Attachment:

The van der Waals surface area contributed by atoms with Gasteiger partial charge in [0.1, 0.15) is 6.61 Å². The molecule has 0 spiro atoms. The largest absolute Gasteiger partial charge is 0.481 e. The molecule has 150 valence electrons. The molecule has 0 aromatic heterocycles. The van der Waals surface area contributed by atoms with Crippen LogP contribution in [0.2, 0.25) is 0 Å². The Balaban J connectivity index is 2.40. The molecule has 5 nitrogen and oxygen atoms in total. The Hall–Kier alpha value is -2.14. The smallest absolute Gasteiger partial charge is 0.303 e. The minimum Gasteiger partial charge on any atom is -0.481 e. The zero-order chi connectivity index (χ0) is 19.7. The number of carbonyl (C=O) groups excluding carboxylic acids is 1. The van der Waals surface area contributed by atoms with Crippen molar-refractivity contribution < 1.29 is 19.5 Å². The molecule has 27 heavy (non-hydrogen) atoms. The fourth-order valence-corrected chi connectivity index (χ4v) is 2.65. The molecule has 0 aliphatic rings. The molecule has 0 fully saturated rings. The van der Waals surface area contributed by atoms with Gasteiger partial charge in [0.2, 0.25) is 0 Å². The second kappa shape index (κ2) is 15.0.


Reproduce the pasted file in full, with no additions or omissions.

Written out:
The van der Waals surface area contributed by atoms with Gasteiger partial charge in [0.1, 0.15) is 6.61 Å². The molecule has 0 spiro atoms. The largest absolute Gasteiger partial charge is 0.481 e. The molecule has 150 valence electrons. The molecule has 0 aromatic heterocycles. The van der Waals surface area contributed by atoms with Crippen LogP contribution in [0.2, 0.25) is 0 Å². The Balaban J connectivity index is 2.40. The molecule has 5 nitrogen and oxygen atoms in total. The Hall–Kier alpha value is -2.14. The smallest absolute Gasteiger partial charge is 0.303 e. The minimum Gasteiger partial charge on any atom is -0.481 e. The zero-order chi connectivity index (χ0) is 19.7. The number of carbonyl (C=O) groups excluding carboxylic acids is 1. The van der Waals surface area contributed by atoms with Crippen molar-refractivity contribution < 1.29 is 19.5 Å². The molecule has 27 heavy (non-hydrogen) atoms. The fourth-order valence-corrected chi connectivity index (χ4v) is 2.65. The molecule has 0 aliphatic rings. The molecule has 0 fully saturated rings. The van der Waals surface area contributed by atoms with Gasteiger partial charge in [0.2, 0.25) is 0 Å². The second kappa shape index (κ2) is 15.0.